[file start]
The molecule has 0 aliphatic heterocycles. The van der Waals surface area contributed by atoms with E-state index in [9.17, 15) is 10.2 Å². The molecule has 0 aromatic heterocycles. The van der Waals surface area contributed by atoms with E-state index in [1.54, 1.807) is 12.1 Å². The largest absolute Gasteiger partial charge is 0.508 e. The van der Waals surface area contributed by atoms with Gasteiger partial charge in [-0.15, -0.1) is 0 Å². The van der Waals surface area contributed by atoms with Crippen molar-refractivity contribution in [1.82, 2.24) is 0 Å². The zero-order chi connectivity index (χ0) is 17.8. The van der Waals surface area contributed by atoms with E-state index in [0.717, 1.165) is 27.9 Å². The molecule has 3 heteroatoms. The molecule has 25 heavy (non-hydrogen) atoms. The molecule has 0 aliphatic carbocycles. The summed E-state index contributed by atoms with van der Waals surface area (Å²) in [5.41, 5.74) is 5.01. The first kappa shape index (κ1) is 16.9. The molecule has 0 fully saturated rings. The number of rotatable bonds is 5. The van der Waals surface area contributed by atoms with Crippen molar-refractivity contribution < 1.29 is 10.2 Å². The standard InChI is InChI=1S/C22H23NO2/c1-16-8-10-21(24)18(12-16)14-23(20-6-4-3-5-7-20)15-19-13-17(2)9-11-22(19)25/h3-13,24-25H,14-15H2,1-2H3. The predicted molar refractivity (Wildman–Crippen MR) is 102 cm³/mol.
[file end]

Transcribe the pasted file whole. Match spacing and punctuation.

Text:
The molecule has 0 aliphatic heterocycles. The van der Waals surface area contributed by atoms with E-state index in [9.17, 15) is 10.2 Å². The molecule has 0 aromatic heterocycles. The van der Waals surface area contributed by atoms with E-state index in [1.54, 1.807) is 12.1 Å². The largest absolute Gasteiger partial charge is 0.508 e. The van der Waals surface area contributed by atoms with Gasteiger partial charge in [-0.15, -0.1) is 0 Å². The van der Waals surface area contributed by atoms with Crippen molar-refractivity contribution in [1.82, 2.24) is 0 Å². The zero-order chi connectivity index (χ0) is 17.8. The van der Waals surface area contributed by atoms with E-state index in [0.717, 1.165) is 27.9 Å². The molecule has 3 heteroatoms. The molecule has 25 heavy (non-hydrogen) atoms. The molecule has 0 aliphatic carbocycles. The summed E-state index contributed by atoms with van der Waals surface area (Å²) in [5.41, 5.74) is 5.01. The first kappa shape index (κ1) is 16.9. The molecule has 0 fully saturated rings. The number of rotatable bonds is 5. The van der Waals surface area contributed by atoms with Crippen molar-refractivity contribution < 1.29 is 10.2 Å². The standard InChI is InChI=1S/C22H23NO2/c1-16-8-10-21(24)18(12-16)14-23(20-6-4-3-5-7-20)15-19-13-17(2)9-11-22(19)25/h3-13,24-25H,14-15H2,1-2H3. The predicted molar refractivity (Wildman–Crippen MR) is 102 cm³/mol.